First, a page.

Paraguayan senators have halted progress on the proposed cryptocurrency mining ban introduced last week, with officials now considering the benefits of selling excess energy from its Itaipu hydropower plant to miners instead of exporting it to Brazil and Argentina.

A debate will be held in an April 23 public hearing to discuss the benefits and drawbacks of Bitcoin mining in the country, Senator Lilian Samaniego confirmed in an April 10 senate session.

It comes about a week after lawmakers introduced a draft law on April 4 to at least temporarily ban Bitcoin mining for 180 days, claiming illegal cryptocurrency mines have been stealing power and disrupting the country’s electricity supply.

However, days later, Paraguayan lawmakers approved a declaration to support local and foreign investment infrastructure four days later on April 8 — which Senator Salyn Buzarquis hopes will push the Paraguayan Ministry of Industry to study the economic advantages of selling excess energy to Bitcoin miners instead.

Senator Salyn Buzarquis speaking to Paraguay’s senate on April 10. Source: YouTube

In an April 8 letter to Congress, Buzarquis noted the 45 licensed cryptocurrency miners are on track to generate $48 million for the National Electricity Administration (ANDE) by 2024 — with that figure expected to reach $125 million by 2025 after miners install more equipment.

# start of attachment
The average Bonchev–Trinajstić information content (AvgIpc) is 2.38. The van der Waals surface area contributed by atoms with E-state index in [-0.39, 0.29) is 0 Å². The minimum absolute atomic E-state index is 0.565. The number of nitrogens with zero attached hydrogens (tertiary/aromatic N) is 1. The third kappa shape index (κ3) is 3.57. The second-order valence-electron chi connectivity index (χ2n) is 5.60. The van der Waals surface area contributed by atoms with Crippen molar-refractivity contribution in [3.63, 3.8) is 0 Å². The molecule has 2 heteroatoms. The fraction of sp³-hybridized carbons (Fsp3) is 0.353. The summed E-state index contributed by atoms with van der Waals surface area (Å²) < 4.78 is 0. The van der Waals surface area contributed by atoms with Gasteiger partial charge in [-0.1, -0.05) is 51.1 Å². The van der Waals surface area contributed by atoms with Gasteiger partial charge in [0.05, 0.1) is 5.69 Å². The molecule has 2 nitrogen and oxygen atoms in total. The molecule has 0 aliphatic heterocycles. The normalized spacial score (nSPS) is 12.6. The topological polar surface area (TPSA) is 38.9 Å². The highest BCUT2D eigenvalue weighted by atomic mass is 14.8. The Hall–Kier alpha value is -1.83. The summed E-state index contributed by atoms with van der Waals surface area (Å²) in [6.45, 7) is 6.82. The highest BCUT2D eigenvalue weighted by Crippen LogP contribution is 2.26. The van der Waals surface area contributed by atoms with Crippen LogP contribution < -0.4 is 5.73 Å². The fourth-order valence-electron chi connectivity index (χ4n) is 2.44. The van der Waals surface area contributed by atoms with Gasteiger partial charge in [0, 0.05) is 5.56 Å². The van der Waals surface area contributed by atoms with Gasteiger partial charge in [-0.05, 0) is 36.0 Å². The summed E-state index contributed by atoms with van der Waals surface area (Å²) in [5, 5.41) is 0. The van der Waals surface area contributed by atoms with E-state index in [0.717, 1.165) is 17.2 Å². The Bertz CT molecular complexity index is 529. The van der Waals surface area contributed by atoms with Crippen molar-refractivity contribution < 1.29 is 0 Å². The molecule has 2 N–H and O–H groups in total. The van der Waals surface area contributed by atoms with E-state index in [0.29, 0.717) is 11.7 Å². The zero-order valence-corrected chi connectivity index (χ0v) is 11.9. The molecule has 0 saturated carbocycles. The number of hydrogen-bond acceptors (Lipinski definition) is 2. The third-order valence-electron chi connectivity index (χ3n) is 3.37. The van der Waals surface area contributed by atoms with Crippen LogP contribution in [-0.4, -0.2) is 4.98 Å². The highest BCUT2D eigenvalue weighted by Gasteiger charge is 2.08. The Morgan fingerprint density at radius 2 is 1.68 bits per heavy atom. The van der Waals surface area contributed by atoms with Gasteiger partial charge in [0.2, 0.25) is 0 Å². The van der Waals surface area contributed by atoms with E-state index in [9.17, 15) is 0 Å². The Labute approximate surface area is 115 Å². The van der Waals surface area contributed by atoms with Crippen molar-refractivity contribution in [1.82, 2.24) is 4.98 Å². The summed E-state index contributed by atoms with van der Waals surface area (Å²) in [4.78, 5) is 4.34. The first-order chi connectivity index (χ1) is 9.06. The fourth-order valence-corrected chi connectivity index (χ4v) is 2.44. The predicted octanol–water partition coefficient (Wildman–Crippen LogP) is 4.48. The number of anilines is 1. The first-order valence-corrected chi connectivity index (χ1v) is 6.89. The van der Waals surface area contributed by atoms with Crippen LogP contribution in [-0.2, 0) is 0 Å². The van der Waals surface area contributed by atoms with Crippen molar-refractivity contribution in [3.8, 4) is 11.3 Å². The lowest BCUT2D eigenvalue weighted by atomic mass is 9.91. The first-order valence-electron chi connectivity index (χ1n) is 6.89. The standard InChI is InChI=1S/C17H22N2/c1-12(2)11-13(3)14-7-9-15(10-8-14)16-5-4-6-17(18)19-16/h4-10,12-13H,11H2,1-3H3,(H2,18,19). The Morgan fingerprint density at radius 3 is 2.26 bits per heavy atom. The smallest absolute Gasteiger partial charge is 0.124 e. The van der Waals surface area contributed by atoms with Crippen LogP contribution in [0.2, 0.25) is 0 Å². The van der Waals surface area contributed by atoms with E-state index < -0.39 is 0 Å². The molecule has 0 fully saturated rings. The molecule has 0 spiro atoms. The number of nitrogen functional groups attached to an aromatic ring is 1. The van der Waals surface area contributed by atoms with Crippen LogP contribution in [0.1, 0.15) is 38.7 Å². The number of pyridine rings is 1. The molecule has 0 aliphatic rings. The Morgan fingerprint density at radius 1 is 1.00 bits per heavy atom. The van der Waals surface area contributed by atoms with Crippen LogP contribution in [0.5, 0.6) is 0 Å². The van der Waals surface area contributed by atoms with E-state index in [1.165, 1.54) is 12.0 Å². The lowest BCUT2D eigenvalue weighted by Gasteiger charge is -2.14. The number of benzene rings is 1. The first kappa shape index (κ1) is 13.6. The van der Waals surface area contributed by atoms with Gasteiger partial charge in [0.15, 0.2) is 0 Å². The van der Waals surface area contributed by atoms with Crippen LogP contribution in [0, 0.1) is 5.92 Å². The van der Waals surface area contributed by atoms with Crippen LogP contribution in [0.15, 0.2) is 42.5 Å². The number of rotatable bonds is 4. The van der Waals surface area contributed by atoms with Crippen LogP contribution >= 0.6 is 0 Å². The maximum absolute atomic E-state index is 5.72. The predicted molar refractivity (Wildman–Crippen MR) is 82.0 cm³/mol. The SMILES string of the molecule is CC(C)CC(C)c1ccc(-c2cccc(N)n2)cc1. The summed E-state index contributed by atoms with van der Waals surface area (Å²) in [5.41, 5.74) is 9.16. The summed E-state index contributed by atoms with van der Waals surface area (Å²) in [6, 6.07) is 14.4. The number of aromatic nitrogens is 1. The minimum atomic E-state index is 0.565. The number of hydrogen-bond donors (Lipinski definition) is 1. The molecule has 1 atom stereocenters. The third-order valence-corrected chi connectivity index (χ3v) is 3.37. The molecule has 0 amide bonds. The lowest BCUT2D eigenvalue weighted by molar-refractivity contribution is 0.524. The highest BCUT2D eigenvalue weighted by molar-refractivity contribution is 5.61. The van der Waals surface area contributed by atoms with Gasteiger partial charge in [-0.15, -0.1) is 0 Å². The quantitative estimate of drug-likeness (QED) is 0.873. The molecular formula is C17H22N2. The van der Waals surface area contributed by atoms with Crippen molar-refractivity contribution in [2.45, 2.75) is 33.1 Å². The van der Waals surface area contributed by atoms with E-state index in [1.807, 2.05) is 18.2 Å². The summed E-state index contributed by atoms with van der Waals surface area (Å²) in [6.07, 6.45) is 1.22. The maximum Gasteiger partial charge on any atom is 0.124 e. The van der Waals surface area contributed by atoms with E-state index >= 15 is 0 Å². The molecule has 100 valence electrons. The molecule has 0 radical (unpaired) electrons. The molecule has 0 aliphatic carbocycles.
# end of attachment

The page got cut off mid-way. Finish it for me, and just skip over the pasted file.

With the cost of electricity production at Paraguay’s Itaipu’s hydropower plant hovering around the $22 per megawatt-hour (MWh) range, ANDE could generate a 45% net profit margin by selling off excess energy to local Bitcoin miners at $40/MWh.

This equates to $73 million annually and about $17 million in value added tax for the treasury, noted Buzarquis, who went on to claim that Bitcoin mining operations could even save ANDE from filing for bankruptcy.

“This flow of funds is what is going to save ANDE from going bankrupt; to be able to invest more in infrastructure and not to raise the rate for Paraguyans.”

Paraguay currently sells energy to Brazil at a subsidized $10/ MWh rate, Buzarquis noted.

Cryptocurrency mining could also generate more employment opportunities for the local economy, Buzarquis added in the April 10 senate session.

Related: Bitcoin’s halving won’t see a 600% return this year — so adjust your strategy

The earlier April 4 bill, lawmakers argued that there have been 50 cases of interrupted power supply linked to cryptocurrency miners illegally tapping into these electricity sources since February.

If passed, it could impact one of the largest industry players, Marathon Digital Holdings, which expanded into Paraguay last November, deploying 27 megawatts around the Itaipu hydroelectric power plant.

The controversy in Paraguay comes as Bitcoin miners prepare for the upcoming Bitcoin halving event expected to take place on April 20, which will slice miner rewards from 6.25 BTC ($442,000) to 3.125 BTC ($221,000).

Magazine: Wolf Of All Streets worries about a world where Bitcoin hits $1M: Hall of Flame